UP Catholic 06 16 2017 E Edition Page 3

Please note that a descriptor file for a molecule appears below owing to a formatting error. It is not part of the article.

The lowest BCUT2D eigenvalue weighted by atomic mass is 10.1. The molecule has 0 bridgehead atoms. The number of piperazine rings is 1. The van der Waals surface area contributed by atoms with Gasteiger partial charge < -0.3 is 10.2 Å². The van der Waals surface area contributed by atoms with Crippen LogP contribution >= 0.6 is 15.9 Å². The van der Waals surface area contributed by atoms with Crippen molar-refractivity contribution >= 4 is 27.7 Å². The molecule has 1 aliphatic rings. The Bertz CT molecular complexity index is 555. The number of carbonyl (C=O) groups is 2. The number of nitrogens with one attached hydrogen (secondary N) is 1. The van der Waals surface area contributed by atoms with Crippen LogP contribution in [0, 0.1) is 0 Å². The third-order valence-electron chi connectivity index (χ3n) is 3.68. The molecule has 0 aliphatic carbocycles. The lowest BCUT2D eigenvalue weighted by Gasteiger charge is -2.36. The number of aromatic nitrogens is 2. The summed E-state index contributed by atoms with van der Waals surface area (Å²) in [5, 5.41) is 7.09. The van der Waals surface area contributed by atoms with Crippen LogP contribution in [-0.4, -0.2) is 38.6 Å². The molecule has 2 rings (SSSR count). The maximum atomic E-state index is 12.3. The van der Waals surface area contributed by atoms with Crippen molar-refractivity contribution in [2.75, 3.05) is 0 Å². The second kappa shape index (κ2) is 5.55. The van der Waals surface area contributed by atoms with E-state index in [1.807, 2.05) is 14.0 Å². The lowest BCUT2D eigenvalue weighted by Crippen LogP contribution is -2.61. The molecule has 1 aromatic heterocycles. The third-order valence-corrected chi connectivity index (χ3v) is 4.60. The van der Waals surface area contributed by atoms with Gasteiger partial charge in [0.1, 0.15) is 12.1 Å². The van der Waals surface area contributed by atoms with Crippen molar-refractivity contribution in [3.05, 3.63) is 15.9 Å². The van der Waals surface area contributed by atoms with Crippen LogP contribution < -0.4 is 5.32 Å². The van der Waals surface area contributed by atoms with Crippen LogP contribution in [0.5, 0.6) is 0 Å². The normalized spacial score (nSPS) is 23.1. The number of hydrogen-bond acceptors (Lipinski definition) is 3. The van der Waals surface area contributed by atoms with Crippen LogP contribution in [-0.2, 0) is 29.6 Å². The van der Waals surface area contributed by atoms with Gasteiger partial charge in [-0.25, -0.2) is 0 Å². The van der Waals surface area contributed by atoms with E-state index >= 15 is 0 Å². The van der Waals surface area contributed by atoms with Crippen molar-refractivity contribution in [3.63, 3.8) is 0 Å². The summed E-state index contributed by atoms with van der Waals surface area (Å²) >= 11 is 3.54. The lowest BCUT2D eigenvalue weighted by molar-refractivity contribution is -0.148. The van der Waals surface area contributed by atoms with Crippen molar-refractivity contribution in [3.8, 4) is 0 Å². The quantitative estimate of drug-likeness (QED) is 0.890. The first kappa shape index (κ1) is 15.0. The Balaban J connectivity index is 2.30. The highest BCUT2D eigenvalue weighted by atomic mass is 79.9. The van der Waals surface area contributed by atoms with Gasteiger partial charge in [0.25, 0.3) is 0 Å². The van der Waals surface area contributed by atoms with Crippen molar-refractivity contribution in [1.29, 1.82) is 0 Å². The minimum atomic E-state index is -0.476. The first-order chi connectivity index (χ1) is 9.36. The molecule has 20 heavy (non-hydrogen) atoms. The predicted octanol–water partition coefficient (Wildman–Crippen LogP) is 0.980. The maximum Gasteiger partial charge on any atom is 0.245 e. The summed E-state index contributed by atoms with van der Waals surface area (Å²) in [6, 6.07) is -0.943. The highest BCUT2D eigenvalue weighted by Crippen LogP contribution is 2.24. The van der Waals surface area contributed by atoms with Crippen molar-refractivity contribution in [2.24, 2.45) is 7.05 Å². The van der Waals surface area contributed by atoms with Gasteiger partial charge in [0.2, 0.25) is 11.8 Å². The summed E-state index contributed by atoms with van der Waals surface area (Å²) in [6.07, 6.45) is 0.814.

www.upcatholic.org THE U.P. CATHOLIC June 16, 2017 3 (USPS 916-360 ISSN 10634525) THE U.P. CATHOLIC The Newspaper of the Diocese of Marquette Publisher: Most Rev. John F. Doerfler Editor: John Fee Assistant Editor: Jamie Gualdoni Advertising Manager: Deacon Stephen Gretzinger Administrative Assistant: Sheila Wickenheiser Direct all news, correspondence and changes of address to: 1004 Harbor Hills Drive, Marquette, MI 49855-8851. Postal authorities direct Form 3579 to: 1004 Harbor Hills Dr., Marquette, MI 49855. The U.P. CATHOLIC is the official publication of the Diocese of Marquette. All notices and regulations, appointments, assignments, etc., issued under the caption 'Official' are to be regarded as official communications of the Diocese of Marquette. Opinion columns, letters to the editor and advertisements that appear in this publication do not necessarily reflect the opinions held by The U.P. Catholic or the Diocese of Marquette. The diocese is prohibited from endorsing candidates for public office. Office of Publication: 1004 Harbor Hills Dr., Marquette, Michigan. Periodical postage paid at Marquette, Michigan, 49855 and at additional entry office. Published semimonthly except during January, June, July, August, September, and November. The U.P. Catholic is provided to all registered U.P. parishioners. The cost for subscribers who are not registered members of a parish in the Marquette Diocese is $25/year. Advertising is $14.86/col inch unless specified otherwise. POSTMASTER: Send address changes to The U.P. Catholic, 1004 Harbor Hills Drive, Marquette, MI 49855-8851. FOR CHANGE OF ADDRESS or SUBSCRIPTION QUESTIONS CALL (906) 227-9104 Telephone: (906) 227-9131 Toll Free: 1-800-562-9745 (ext. 131) FAX: (906) 225-0437 ADVERTISING Toll-Free: (866) 452-5112 E-Mail: Editorial - editor@dioceseofmarquette.org Advertising - upc@new.rr.com A simple life W hen I moved to Mar- quette just over three years ago, I questioned why I owned so much when I started to pack my things. It was a good opportunity to give away possessions that I did not need. Pope Francis has continually called us to live a more simple life or voluntari- ly choose to own less and share with others. The Holy Father is asking us to be detached from material things and live the Beatitude to be poor in spirit. In the last mes- sage, we reflected on the Eighth Com- mandment. In this message, I would like to reflect on the Seventh and Tenth Commandments: You shall not steal, and you shall not covet your neighbors goods. The Seventh Commandment is rooted in the Tenth insofar as coveting what belongs to ones neighbor leads to stealing it. The Tenth Commandment teaches us to avoid greed and envy. Greed is the desire to accumulate wealth and material possessions without moderation beyond what we need. Of course, we do need things, yet it is easy to give in to excess. Envy is the sadness we experience when we see the possessions of others and the immoderate desire to acquire them for ourselves. Ultimately, the Tenth Command- ment raises the question of happiness once again. What truly gives us last- ing happiness? Material things do not last. While they might delight us for a time, they do not last forever. The remedies against greed and envy are rooted in seeking God as our happi- ness because Gods love lasts forever. Moreover, if we do not check exces- sive desires for material things, our love for the poor is stifled. It is good for us to give away some of our pos- sessions to seek God above material things and cultivate a love for the poor. Jesus said: Whoever has two cloaks should share with the person who has none. And whoever has food should do likewise (Luke 3:11). We can also ask the Lord whether we are being generous enough with those in need. It says in the letter of James, If a brother or sister has nothing to wear and has no food for the day, and one of you says to them, Go in peace, keep warm and eat well, but you do not give them the necessities of the body, what good is it? (James 2:15-16) Excessive desires for material things may then lead us to violate the Seventh Commandment in ways such as, stealing, embezzlement, fraud, paying unjust wages, price gouging, cheating on taxes, forgery of checks, identity theft, failing to return what we borrowed and copyright violations (including pirating music, software, etc.). Let us sever our attachments to ma- terial things, and let us strive to live a simple life and seek our happiness in the love of God. WHAT TRULY GIVES US LASTING HAPPINESS? MATERIAL THINGS DO NOT LAST. WHILE THEY MIGHT DELIGHT US FOR A TIME, THEY DO NOT LAST FOREVER. THE REMEDIES AGAINST GREED AND ENVY ARE ROOTED IN SEEKING GOD AS OUR HAPPINESS BECAUSE GOD'S LOVE LASTS FOREVER. JOY OF THE GOSPEL Bishop John Doerfler OFFICIAL APPOINTMENT Effective June 5, 2017: Most Reverend John F. Do- erfler, Bishop of Marquette, announces the following dea- con internship: Deacon Dustin Lar- son , will serve at St. Gregory Parish, New- berry; Our Lady of Vic- tory Mission, Paradise; and St. Stephen Mission, Naubinway, with Father Martin Flynn. Deacon Larson reported on June 5, and will serve through Aug. 13. Deacon Dustin Larson Watch a 20-week baby in utero with new groundbreaking technology (CNA) - When the fetal ultrasound gained popularity in the 1970s, it was hailed as a window to the womb. Now, new technology could offer a much more in-depth view of babies before birth. Courtesy of a recent multi-million dollar project based out of London, some parents are able to see clear scans of every movement and organ of their ba- bies in the womb starting as early as 20 weeks, using advanced MRI technology. There is nothing quite as emotional as seeing your unborn child moving inside you, and these MRI scans are taking images to the next level, stated Cathy Ranson, the editor of ChannelMum.com, a website that is distributing videos of the MRI scans. Traditionally, ultrasounds are used during pregnancy to check in on growing babies in the womb using high frequency sound waves. However, a curious team of medics pushed the limits of the ultra- sound to find out if there was a better way to get in-utero scans. Top minds from Kings College London, St. Thomas Hospital, Imperial College London, University of Firenze, the Hos- pital for Sick Children in Toronto and Philips Health were given 10 million from the Wellcome Trust and Engi- neering and Physical Sciences Research Council to see if they could advance antenatal scans. The safe, new technology they devel- oped is allowing clear pictures of the en- tire womb, making details like a 20-week heart valve crystal clear. A video, produced by the iFIND proj- ect, shows just how detailed the scans are: the baby is stretching, turning, and even playing with the umbilical cord. They also recorded the reverberations of the babys movements, which could be seen rippling through the mothers belly. Dr. David Lloyd, a clinical research fellow at Kings College London, said the new MRI scans can see the structures inside the body, regardless of whether theres bone, muscle or fat in the way. COURTESY OF IFIND VIA CHANNELMUMS.COM New technology allows an MRI image of a child in the womb to show more detail than previously possible. MICHAEL KOWALEWSKI WE INVITE YOU TO PRAY FOR VOCATIONS. LOVING FATHER, MASTER OF THE HARVEST; PLEASE SEND MORE LABORERS TO WORK IN YOUR VINEYARD. AMEN. www.dioceseofmarquette.org/vocations EVER WONDER HOW GOD CALLED MICHAEL? I was fourteen when I heard Gods call. It was an inner conviction that my life would be consecrated to building his kingdom in this world. I always enjoyed serving as an altar boy, a remote preparation for the priesthood.